Obama is going to get his agreement with Iran – which will be of no real value, because all Obama wants is the “agreement”…something on paper which says that peace and amity are secured. What actually happens is irrelevant – the agreement is all. This is diplomacy in a void – mere sound and fury, signifying nothing. I’ve watched a few MSM reports of late – forgive me for wasting my time – and they’re all, “there is only a few days left until the deadline”. Deadline? Deadline for what? Suppose we pass it – are we going to go to war? No. Impose new sanctions? No. Stop negotiating? No. We’ll just set a new deadline. Because we have to get an agreement – and, in fact, the current deadline, given Obama, means the pressure is on us. As we won’t do anything if the deadline is passed, it is up to us to get something on paper before the deadline arrives. The Iranians know this full well – and are taking advantage of it (their demand that all sanctions be lifted is a, “we know you won’t do anything, so give us all we want” ploy). At the end of the day, it would have been better all around if Obama had just unilaterally terminated the sanctions and entered into no negotiations, at all. Our overall position would be stronger – we could still, in theory, have a military option on the table, even if only as a wink and a nod to Israel, should they decide to strike. Now there is no military option, rumors that we’ve agreed to prevent even an Israeli strike, and an upcoming agreement which will commit us to removing sanctions without stopping Iran’s nuclear program. Obama is essentially going to make the United States the guarantor of Iran’s nuclear program – protected until fruition by an “agreement”…and once complete, impossible to reverse because you can’t ever force a nation to give up nuclear weapons.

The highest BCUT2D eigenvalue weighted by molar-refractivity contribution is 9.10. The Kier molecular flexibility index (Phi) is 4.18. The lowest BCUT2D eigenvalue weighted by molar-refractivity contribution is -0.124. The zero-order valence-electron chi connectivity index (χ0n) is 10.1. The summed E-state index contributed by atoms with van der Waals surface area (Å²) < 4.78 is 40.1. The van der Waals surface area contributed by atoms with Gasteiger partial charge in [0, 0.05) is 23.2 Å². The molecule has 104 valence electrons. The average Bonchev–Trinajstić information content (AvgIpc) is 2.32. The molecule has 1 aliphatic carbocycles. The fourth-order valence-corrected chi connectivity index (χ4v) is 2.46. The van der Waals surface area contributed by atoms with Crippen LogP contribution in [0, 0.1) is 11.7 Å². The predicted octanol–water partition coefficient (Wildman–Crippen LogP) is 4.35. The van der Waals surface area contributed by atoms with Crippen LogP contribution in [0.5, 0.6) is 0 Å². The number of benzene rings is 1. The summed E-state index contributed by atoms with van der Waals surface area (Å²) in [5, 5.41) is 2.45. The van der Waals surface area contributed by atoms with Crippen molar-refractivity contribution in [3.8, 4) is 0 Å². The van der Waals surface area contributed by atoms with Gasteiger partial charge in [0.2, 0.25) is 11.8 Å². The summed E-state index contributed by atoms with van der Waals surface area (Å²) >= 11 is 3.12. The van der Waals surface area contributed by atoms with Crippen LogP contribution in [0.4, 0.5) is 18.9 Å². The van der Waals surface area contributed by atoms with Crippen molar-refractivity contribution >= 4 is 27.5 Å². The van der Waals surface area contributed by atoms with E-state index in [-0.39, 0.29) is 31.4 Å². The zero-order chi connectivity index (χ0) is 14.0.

My view is that Obama doesn’t understand this – he has shown over time that he understands very little about how the world works. Combine this with a set of liberals in his Administration who are likely convinced that Iran is only an enemy because of bad American actions, and you’ve got the impetus for one of the most astoundingly stupid foreign policy programs in human history. Obama is going to redeem Neville Chamberlain – after Obama gets done with Iran, people will be able to look back and say, “well, at least Chamberlain didn’t actually arm the Germans”.
How this mess is to be cleaned up remains to be seen – if Iran tests a nuclear weapon before 1/20/17, there will be no way for us to really do anything. We’ll just have to wait for the inevitable Iranian collapse – their fertility rate is below replacement level and corrupt, dictatorial governments are really never too long for this world. The USSR showed probably the maximum length of time such a thing can endure before it implodes. But this could mean several decades of a nuclear-armed Iran causing massive trouble around the world. If Iran doesn’t get a nuke before Obama leaves office, then the next President will have to make stopping Iran the first priority of foreign policy – and we’d better be loud and clear that our answer is “yes” to the question, or we’ll just be wasting our time.